Nonetheless, the Impact might have been allowed to keep eleven bodies on the pitch, but there was still just one man allowed to stand between Luyindula and the goal for the ensuing penalty. Peguy, wearing the captain's armband, sent the keeper one way and the ball just too far in the other direction. It cracked off the post: still 2-1.
At this point, we have to assume it is sheer diffidence keeping Luyindula from the hero status he is so consistently ducking.
Even a two-goal lead might not have been sufficient to keep the Impact at bay. The blue-and-black shirts were rampant. The second-half highlights were Montreal's second goal, some desperate and self-damaging defending from RBNY (Sekagya almost put his studs through Kimura's chest), and Luis Robles's remarkable capacity to get his hands to the ball.
Robles was the man of the match for RBNY. And it is frustrating to watch any game in which your 'keeper is forced to be the star and your team still manages to leave the field as the one closest to winning all three points. This may obscure, understandably, the realization that this was one of the finer team performances we have seen.
There were plenty of individual mistakes made by New York players, plenty of errors to dwell upon if that is your preference. But if, as fans, we are looking for a group of players who will fight for each other, put their bodies on the line for the team, scramble to make the block or the clearance rather than point a finger: that's what we got this week.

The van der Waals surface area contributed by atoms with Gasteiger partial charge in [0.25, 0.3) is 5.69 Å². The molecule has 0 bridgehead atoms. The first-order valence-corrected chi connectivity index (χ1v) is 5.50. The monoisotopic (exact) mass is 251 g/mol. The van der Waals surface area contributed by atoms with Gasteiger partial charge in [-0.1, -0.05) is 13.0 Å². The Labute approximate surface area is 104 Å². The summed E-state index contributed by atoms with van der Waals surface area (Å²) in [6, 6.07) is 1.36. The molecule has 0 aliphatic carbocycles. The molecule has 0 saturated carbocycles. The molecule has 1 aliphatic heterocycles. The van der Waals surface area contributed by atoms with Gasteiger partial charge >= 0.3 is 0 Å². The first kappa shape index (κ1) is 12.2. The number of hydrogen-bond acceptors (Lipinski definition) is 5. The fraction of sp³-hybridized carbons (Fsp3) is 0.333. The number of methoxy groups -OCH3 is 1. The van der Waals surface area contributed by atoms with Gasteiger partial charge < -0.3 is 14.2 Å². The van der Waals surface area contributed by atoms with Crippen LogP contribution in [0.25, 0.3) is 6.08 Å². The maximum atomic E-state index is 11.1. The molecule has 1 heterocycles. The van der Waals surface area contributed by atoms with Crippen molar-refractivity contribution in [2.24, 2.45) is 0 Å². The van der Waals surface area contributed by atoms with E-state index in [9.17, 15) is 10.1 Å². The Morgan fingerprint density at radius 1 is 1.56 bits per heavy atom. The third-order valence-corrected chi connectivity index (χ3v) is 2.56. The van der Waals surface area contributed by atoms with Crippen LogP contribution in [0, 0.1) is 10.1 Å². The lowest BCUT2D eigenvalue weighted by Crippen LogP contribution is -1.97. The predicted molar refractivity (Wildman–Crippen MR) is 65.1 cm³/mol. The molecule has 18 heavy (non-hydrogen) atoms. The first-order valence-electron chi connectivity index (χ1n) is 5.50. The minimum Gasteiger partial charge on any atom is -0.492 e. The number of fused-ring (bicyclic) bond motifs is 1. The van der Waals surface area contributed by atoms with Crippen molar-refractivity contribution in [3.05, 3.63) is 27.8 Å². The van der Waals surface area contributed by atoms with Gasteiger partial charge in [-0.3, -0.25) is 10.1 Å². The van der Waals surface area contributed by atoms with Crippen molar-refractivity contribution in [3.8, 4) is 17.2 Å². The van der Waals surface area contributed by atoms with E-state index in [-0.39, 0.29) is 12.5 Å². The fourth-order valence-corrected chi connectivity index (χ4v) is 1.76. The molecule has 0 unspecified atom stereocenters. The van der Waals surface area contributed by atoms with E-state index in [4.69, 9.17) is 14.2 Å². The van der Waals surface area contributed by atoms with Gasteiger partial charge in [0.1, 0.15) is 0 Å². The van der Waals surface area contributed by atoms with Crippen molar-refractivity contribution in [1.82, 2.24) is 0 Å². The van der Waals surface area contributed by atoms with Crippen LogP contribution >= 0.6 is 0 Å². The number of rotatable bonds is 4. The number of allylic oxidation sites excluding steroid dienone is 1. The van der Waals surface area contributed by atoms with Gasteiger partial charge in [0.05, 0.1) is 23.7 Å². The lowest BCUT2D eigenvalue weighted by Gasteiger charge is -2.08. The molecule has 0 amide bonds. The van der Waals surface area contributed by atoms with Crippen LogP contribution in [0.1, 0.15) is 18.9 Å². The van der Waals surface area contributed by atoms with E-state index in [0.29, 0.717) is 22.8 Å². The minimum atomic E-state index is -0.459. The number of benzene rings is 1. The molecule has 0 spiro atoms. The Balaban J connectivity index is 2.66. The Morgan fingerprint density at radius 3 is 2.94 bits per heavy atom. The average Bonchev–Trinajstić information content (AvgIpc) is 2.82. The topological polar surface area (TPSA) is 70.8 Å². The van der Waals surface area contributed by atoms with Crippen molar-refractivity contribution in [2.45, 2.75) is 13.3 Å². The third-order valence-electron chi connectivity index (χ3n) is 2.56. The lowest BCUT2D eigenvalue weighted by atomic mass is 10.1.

This is no consolation for missing out on three points. Still, we left our stars at home, asked the remaining players to carry the team through a match it was not expected to win, and came away with a point. The draw itself is not a reason to congratulate the team; the fact it is a disappointment suggests this may have a been a better performance than it looked.
It was a determined, even disciplined, effort to defy expectations - and it worked. If you need further convincing, look no further than Armando: he lasted 84 minutes before the turf hobbled him; he threw down blocks, clearances, interceptions and tackles; and he did not attract a yellow card. He probably won't have many games like that this season - he is, irredeemably, a physical player - but he was following the game plan as best he could.
So, for the first time this year, it would seem RBNY pulled off exactly what Petke had planned for a game. In this case, the plan was conservative: don't lose. Now we must hope the same success can be found when in pursuit of a more expansive brief: score a lot of goals and win.